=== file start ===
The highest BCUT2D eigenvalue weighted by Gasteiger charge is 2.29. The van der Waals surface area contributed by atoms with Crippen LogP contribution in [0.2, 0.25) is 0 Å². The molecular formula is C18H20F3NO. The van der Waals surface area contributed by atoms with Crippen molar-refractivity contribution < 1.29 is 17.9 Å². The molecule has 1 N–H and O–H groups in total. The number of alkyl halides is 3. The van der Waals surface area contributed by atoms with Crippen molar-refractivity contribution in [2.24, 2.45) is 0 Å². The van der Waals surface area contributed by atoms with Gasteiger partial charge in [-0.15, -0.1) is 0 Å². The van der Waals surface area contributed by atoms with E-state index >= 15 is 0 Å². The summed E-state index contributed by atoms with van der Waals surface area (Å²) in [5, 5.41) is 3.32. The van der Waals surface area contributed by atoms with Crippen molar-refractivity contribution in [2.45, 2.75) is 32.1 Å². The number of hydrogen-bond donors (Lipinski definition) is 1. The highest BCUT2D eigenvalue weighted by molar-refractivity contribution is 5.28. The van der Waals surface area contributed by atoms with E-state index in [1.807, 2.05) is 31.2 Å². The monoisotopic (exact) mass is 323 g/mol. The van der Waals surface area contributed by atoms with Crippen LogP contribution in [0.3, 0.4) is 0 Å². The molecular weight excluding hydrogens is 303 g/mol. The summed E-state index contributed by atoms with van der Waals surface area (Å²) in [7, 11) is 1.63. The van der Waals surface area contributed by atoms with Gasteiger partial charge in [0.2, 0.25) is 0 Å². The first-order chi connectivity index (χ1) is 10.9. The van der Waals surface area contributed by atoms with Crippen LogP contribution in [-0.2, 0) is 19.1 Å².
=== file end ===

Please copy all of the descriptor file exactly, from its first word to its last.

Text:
The highest BCUT2D eigenvalue weighted by Gasteiger charge is 2.29. The van der Waals surface area contributed by atoms with Crippen LogP contribution in [0.2, 0.25) is 0 Å². The molecular formula is C18H20F3NO. The van der Waals surface area contributed by atoms with Crippen molar-refractivity contribution < 1.29 is 17.9 Å². The molecule has 1 N–H and O–H groups in total. The number of alkyl halides is 3. The van der Waals surface area contributed by atoms with Crippen molar-refractivity contribution in [2.24, 2.45) is 0 Å². The van der Waals surface area contributed by atoms with Gasteiger partial charge in [-0.15, -0.1) is 0 Å². The van der Waals surface area contributed by atoms with E-state index >= 15 is 0 Å². The summed E-state index contributed by atoms with van der Waals surface area (Å²) in [5, 5.41) is 3.32. The van der Waals surface area contributed by atoms with Crippen molar-refractivity contribution in [2.45, 2.75) is 32.1 Å². The number of hydrogen-bond donors (Lipinski definition) is 1. The highest BCUT2D eigenvalue weighted by molar-refractivity contribution is 5.28. The van der Waals surface area contributed by atoms with E-state index in [1.807, 2.05) is 31.2 Å². The monoisotopic (exact) mass is 323 g/mol. The van der Waals surface area contributed by atoms with Crippen LogP contribution in [0.3, 0.4) is 0 Å². The molecular weight excluding hydrogens is 303 g/mol. The summed E-state index contributed by atoms with van der Waals surface area (Å²) in [7, 11) is 1.63. The van der Waals surface area contributed by atoms with Gasteiger partial charge in [0.2, 0.25) is 0 Å². The first-order chi connectivity index (χ1) is 10.9. The van der Waals surface area contributed by atoms with Crippen LogP contribution in [-0.2, 0) is 19.1 Å².